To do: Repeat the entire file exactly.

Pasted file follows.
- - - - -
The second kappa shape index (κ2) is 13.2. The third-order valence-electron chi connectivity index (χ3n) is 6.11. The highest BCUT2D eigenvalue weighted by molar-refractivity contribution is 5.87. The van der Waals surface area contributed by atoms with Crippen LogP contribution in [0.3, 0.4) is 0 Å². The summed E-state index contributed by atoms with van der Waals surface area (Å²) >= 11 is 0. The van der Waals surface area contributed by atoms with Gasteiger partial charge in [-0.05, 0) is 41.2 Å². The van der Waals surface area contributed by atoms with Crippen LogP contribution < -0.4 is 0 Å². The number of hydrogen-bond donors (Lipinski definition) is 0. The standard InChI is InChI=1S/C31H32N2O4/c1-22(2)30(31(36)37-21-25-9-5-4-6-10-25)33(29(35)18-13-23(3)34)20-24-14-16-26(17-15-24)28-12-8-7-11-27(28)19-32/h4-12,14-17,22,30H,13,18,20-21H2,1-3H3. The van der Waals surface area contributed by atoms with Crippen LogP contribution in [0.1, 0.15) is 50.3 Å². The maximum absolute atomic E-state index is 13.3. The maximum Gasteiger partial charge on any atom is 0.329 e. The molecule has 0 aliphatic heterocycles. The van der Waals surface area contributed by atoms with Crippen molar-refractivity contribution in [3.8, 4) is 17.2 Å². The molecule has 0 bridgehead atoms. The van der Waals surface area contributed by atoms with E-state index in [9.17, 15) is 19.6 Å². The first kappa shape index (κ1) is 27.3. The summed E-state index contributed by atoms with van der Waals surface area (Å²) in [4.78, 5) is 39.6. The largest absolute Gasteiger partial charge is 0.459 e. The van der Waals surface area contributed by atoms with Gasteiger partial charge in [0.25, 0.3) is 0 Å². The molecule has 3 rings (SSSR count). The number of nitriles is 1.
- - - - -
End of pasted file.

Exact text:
The second kappa shape index (κ2) is 13.2. The third-order valence-electron chi connectivity index (χ3n) is 6.11. The highest BCUT2D eigenvalue weighted by molar-refractivity contribution is 5.87. The van der Waals surface area contributed by atoms with Crippen LogP contribution in [0.3, 0.4) is 0 Å². The summed E-state index contributed by atoms with van der Waals surface area (Å²) >= 11 is 0. The van der Waals surface area contributed by atoms with Gasteiger partial charge in [-0.05, 0) is 41.2 Å². The van der Waals surface area contributed by atoms with Crippen LogP contribution < -0.4 is 0 Å². The number of hydrogen-bond donors (Lipinski definition) is 0. The standard InChI is InChI=1S/C31H32N2O4/c1-22(2)30(31(36)37-21-25-9-5-4-6-10-25)33(29(35)18-13-23(3)34)20-24-14-16-26(17-15-24)28-12-8-7-11-27(28)19-32/h4-12,14-17,22,30H,13,18,20-21H2,1-3H3. The van der Waals surface area contributed by atoms with Crippen LogP contribution in [0.1, 0.15) is 50.3 Å². The maximum absolute atomic E-state index is 13.3. The maximum Gasteiger partial charge on any atom is 0.329 e. The molecule has 0 aliphatic heterocycles. The van der Waals surface area contributed by atoms with Crippen molar-refractivity contribution in [3.8, 4) is 17.2 Å². The molecule has 0 bridgehead atoms. The van der Waals surface area contributed by atoms with E-state index in [9.17, 15) is 19.6 Å². The first kappa shape index (κ1) is 27.3. The summed E-state index contributed by atoms with van der Waals surface area (Å²) in [4.78, 5) is 39.6. The largest absolute Gasteiger partial charge is 0.459 e. The van der Waals surface area contributed by atoms with Gasteiger partial charge in [0.25, 0.3) is 0 Å². The molecule has 3 rings (SSSR count). The number of nitriles is 1.